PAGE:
Somewhere around the half-million-dead mark of the 1994 genocide depicted in Hotel Rwanda, a U.N. peacekeeper (Nick Nolte) explains the bottom line to hotel manager Paul Rusesabagina (Don Cheadle): “The superpowers . . . they think you’re dirt . . . dung. You’re not even a nigger. You’re African.” A more concise summation of U.S. realpolitik you couldn’t ask for. Still, while Hotel Rwanda is an emotionally grueling film, director Terry George seems skittish about going too deeply or bloodily into the damning details of this particular heart of darkness.
For years, Rwanda suffered under Belgian rule, during which time warring tribes, Tutsis and Hutus, were forced to share land. At the time of the events in Hotel Rwanda, the Hutus, having gained power, are trying to exterminate the Tutsi minority. Nearly 1 million will die.
And so, George’s film is a tale of imperialism’s long-term blowback, as seen from Rusesabagina’s viewpoint of ultimately bogus privilege. A smooth operator running a four-star hotel in the capital city of Kigali, Rusesabagina bribes aggressors from both sides with cash, single-malt scotches, and favors, at first because he thinks the conflagration will blow over and then, when it doesn’t, to save his family. A multinational military elite is sent to evacuate the rich white folks, U.N. forces prove useless without superpower support, and the genocidal energies hit critical mass. Soon Rusesabagina is packing the hotel with children and refugees, eventually saving the lives of 1,268 people.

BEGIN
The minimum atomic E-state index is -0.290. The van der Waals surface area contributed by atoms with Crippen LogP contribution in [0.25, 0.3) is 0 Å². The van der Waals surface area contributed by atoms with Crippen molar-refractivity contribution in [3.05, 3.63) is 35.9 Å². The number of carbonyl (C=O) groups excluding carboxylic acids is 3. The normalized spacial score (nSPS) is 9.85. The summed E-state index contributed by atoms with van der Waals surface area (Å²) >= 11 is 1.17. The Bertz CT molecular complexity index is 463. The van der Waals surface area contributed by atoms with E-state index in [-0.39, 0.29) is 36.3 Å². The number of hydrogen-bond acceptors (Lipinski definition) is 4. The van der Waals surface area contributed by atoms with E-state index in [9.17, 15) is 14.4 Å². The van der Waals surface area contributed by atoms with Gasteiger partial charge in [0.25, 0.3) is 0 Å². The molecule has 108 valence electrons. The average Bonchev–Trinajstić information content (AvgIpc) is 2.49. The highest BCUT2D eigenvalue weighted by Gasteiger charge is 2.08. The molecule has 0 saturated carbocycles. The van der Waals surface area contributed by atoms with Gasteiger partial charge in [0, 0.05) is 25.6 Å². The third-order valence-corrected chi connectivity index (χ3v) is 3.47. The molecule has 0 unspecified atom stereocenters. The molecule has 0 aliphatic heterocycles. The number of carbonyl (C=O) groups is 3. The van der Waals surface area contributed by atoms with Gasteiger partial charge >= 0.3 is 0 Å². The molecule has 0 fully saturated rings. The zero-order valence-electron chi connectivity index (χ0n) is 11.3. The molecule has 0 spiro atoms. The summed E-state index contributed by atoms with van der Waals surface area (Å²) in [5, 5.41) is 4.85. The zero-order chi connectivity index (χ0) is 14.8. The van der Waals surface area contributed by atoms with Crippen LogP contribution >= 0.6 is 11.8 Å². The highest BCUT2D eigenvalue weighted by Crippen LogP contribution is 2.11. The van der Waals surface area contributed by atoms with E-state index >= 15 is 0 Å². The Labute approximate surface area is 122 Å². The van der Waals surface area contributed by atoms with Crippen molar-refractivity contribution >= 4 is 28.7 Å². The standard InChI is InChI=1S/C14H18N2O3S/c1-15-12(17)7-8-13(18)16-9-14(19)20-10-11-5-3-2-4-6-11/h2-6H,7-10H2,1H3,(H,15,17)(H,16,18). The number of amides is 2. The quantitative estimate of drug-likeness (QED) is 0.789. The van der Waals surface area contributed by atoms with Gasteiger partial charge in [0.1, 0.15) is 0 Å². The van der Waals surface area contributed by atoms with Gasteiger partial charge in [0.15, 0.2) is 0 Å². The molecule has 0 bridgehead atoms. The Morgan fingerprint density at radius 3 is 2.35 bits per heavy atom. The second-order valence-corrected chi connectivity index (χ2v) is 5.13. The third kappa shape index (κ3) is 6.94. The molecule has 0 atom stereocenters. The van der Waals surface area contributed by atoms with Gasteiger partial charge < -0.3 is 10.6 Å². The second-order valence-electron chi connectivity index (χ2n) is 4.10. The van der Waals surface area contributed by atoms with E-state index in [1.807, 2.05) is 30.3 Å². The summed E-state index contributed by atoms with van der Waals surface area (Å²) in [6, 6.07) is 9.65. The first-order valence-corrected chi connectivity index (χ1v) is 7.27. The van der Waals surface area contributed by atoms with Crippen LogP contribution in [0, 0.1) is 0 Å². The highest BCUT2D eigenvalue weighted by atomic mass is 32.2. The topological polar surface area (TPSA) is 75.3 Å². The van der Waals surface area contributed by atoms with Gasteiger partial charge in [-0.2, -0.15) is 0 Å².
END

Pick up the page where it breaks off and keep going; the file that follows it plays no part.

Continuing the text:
Cheadle is quietly terrific as a guy whose heroism is a logical outgrowth of a basic, no-big-deal sort of decency. But he needs something from the other side of the lens to make convincing the slow crumbling of his larger dream—to assimilate into a Western culture that has no problem forgetting he even exists.
After his hero stumbles on a corpse-strewn killing field, George finds a metaphor for Rusesabagina’s central conflict, as he tries to rip his smart European suit off his body. But the camera just sits there, visually stranding Cheadle. George’s unembroidered directing style—often effectively deadpan—is finally too dry for the miserable poetry of such a realization.
Still, only a charter member of the dead-soul set could remain unmoved during the film’s devastating finale. There’s Schindler’s List-like inspirational value in Rusesabagina’s story, but it’s dwarfed by that near-million dead. The film’s cumulative tone, to George’s credit, is more of aching elegy than sugarcoated triumph.